Therefore you must confess the same is true for earth and sky,
Sun and moon and sea and all the rest—none is the only
One of its kind, but there are countless others—they are rife,
For they too have a deep-set limit to their span of life;
They also have a body that's the product of a birth
Just as any teeming breed of creature here on earth.
If you possess a firm grasp of these tenets, you will see
That Nature, rid of harsh taskmasters, all at once is free,
And everything she does, does on her own, so that gods play
No part. For by the holy hearts of gods, who while away
Their tranquil immortality in peace!—who can hold sway
Over the measureless universe? Who is there who can keep
Hold of the reins that curb the power of the fathomless deep:
Who can juggle all the heavens? And with celestial flame
Warm worlds to fruitfulness? And be all places at the same
Time for all eternity, to cast a shadow under
Dark banks of clouds, or quake a clear sky with the clap of thunder?
What god would send down lightning to rend his own shrines asunder?
Or withdraw to rage in desert wastes, and there let those bolts fly
That often slay the innocent and pass the guilty by?
And since the start of time, the day the world was first begun,
The birthday of the sea and earth, the dawning of the sun,
Many atoms have been added on from every side,
Collected by the mighty universe's heaving tide,
So land and sea might grow from these, and the ceiling of the sky
Increase its loftiness and raise its rafters up on high,
And air might tower overhead. The atoms that compose
Each substance are apportioned to it by the rain of blows
From every direction, being drawn to what's the same:
Water adds to water, earth increases earth, and flame
Forges flame, air, air; till Nature, Maker of Things, brings each
To the zenith of its growth, the upper limit it can reach,
That stage when no more can be added to the vital veins
Than that which flows already in them, and now ebbs and drains.
And at this point, the lifespan of all things must reach its height,
And Nature checks the reins of growth and pulls with all her might.
For everything that grows with giddy increase that you see
Scaling, by degrees, the ladder of maturity,
Assimilates more matter than it loses, just as long
As nourishment can be distributed with ease among
All its veins, and while there is not so much matter lost
Through its sprawling openings that it cannot make up the cost,
At its age, by feeding. We must concede, without a doubt,
That many particles are ebbing and are flowing out,
But atoms must be entering in greater numbers still,
Until the object finally attains the pinnacle
Of growth. Then from that moment, little by little, over time,
Age breaks down the oak-strength and the vigour of its prime
And slides into decay. Indeed, once growth has reached its peak,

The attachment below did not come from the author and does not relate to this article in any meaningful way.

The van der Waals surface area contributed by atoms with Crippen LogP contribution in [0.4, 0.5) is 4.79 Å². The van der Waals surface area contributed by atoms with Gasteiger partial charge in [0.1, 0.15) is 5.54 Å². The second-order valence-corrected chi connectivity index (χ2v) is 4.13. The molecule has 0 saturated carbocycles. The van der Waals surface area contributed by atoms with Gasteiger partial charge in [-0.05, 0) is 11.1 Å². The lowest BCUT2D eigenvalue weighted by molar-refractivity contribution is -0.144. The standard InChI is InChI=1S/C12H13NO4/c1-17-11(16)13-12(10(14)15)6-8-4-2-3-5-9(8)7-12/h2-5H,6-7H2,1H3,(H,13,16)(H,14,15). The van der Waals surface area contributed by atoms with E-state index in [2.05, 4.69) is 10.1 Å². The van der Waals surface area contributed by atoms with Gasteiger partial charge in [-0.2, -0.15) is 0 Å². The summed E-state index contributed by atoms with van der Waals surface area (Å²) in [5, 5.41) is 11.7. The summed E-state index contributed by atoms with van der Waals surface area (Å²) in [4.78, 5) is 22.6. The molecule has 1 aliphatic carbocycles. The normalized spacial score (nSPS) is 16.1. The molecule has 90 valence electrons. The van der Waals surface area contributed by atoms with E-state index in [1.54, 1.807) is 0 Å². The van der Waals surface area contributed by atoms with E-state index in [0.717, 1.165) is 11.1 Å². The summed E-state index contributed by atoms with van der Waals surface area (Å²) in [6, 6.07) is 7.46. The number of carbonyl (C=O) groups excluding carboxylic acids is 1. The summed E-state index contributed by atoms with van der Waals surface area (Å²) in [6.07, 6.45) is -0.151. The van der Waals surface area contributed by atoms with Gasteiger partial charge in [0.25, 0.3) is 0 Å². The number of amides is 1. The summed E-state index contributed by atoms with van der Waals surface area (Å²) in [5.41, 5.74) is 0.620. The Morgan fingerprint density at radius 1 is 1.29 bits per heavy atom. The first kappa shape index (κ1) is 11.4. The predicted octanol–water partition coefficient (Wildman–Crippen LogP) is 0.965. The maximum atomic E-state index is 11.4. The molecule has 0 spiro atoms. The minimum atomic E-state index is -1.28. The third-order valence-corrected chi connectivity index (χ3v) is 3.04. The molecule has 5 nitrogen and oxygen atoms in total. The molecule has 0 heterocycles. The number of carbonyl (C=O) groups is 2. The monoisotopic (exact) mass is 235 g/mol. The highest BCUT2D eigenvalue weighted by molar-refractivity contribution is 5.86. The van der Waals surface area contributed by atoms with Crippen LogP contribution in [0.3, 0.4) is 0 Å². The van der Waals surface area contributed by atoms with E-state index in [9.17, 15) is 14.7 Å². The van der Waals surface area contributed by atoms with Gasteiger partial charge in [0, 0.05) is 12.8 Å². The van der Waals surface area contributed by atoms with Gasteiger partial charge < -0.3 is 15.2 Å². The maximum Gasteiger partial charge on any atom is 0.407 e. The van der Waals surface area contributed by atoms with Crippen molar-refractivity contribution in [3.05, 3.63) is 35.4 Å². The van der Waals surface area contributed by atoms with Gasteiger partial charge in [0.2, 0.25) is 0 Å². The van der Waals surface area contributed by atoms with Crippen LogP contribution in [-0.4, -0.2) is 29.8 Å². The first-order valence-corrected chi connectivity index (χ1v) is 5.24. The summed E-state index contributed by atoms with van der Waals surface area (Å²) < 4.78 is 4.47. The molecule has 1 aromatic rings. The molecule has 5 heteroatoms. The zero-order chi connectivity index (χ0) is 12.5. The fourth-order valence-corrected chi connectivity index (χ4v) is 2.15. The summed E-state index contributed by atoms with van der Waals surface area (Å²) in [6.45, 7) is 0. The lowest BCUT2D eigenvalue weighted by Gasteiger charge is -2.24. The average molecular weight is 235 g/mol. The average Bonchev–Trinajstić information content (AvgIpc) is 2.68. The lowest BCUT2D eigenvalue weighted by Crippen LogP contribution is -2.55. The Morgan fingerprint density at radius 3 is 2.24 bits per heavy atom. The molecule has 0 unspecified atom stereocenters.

The larger and wider something is, the more that thing will leak,
Scattering bodies in all directions, nor can it sustain
The easy flow of nutrients it needs through every vein,
Nor is the supply of nutrients sufficient to restore
The waves of matter as they're gushing out. It is, therefore,
No wonder that things pass away, seeing how they become
Enfeebled by the ebb of atoms, and since all succumb
To outside blows. At length, with age, the food supply will fail,
And lethal particles with their external blows assail
Ceaselessly, and pound things to submission and decay.
Indeed, the ramparts of the mighty world, in the same way,
Stormed from all sides, will tumble into crumbling ruin too.
For it is food that has to remake everything anew.
Food is what must prop things up, and food is what sustains
Everything. Yet it is a lost cause, because the veins
Cannot supply, and Nature is unable to provide,
The quantities of matter required for anything to abide.
Even now, the world is past its prime, and the spent Earth
Can hardly fashion the scrawniest creatures, when she once gave birth
To all kinds, and the bodies of monstrous beasts. I cannot hold
The race of mortal beings was lowered on a rope of gold
To the fields down from the lofty heavens, nor that mortals came
From the sea, nor from the waves that smash the rocks. It's from the same
Earth that feeds them from her body now that they were born.
Besides, she was the first who volunteered the gleaming corn
For Man, and joyful vines, sweet fruits and the green fields which now
Can scarce be made to yield despite the salt-sweat of our brow.
We grind down oxen, the strength of farmers, the iron of the plough,
And still we barely eke a living from the fields—the soil,
So stingy with its fruits, has grown so greedy for our toil.
Now the old farmer shakes his head and groans again and again
That the hard labours of his hands have turned out all in vain.
He rails against the present, while he has nothing but praise
For the fortunes of his father—yes, those were the good old days!
And the planter of the spent and shrivelled vine-stock heaves a sigh,
Harps upon the times and shakes his fist against the sky.
He mutters how, in olden days, when men obeyed the gods,
Folk could easily make a living from their narrow plots,
Seeing how, before, the farmers had much smaller lots.
He doesn't know that all things dwindle away, stage by stage.
All list towards the Rocks exhausted by the course of Age.